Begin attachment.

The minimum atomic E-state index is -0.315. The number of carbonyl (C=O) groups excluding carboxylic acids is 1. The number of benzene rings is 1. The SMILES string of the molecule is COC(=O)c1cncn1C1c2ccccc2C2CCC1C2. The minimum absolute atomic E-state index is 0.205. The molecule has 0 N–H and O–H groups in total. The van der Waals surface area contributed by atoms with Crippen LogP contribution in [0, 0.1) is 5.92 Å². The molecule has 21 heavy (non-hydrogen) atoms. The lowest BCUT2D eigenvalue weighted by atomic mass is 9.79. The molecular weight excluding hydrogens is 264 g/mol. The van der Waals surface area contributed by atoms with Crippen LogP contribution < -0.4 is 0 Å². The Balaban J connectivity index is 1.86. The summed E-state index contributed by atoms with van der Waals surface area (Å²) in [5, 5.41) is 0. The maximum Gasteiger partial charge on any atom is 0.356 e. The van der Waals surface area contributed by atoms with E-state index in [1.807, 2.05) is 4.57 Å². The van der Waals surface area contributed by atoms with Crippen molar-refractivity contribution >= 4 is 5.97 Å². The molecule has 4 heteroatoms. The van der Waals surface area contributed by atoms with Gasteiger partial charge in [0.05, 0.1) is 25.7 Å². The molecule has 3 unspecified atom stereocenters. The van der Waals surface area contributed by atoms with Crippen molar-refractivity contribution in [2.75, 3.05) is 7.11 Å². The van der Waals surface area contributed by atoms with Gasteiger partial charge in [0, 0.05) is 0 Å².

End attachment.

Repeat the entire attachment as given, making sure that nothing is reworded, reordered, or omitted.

The minimum atomic E-state index is -0.315. The number of carbonyl (C=O) groups excluding carboxylic acids is 1. The number of benzene rings is 1. The SMILES string of the molecule is COC(=O)c1cncn1C1c2ccccc2C2CCC1C2. The minimum absolute atomic E-state index is 0.205. The molecule has 0 N–H and O–H groups in total. The van der Waals surface area contributed by atoms with Crippen LogP contribution in [0, 0.1) is 5.92 Å². The molecule has 21 heavy (non-hydrogen) atoms. The lowest BCUT2D eigenvalue weighted by atomic mass is 9.79. The molecular weight excluding hydrogens is 264 g/mol. The van der Waals surface area contributed by atoms with Crippen LogP contribution < -0.4 is 0 Å². The Balaban J connectivity index is 1.86. The summed E-state index contributed by atoms with van der Waals surface area (Å²) in [5, 5.41) is 0. The maximum Gasteiger partial charge on any atom is 0.356 e. The van der Waals surface area contributed by atoms with E-state index in [1.807, 2.05) is 4.57 Å². The van der Waals surface area contributed by atoms with Crippen molar-refractivity contribution >= 4 is 5.97 Å². The molecule has 4 heteroatoms. The van der Waals surface area contributed by atoms with Gasteiger partial charge in [0.05, 0.1) is 25.7 Å². The molecule has 3 unspecified atom stereocenters. The van der Waals surface area contributed by atoms with Crippen molar-refractivity contribution in [2.75, 3.05) is 7.11 Å². The van der Waals surface area contributed by atoms with Gasteiger partial charge in [0, 0.05) is 0 Å².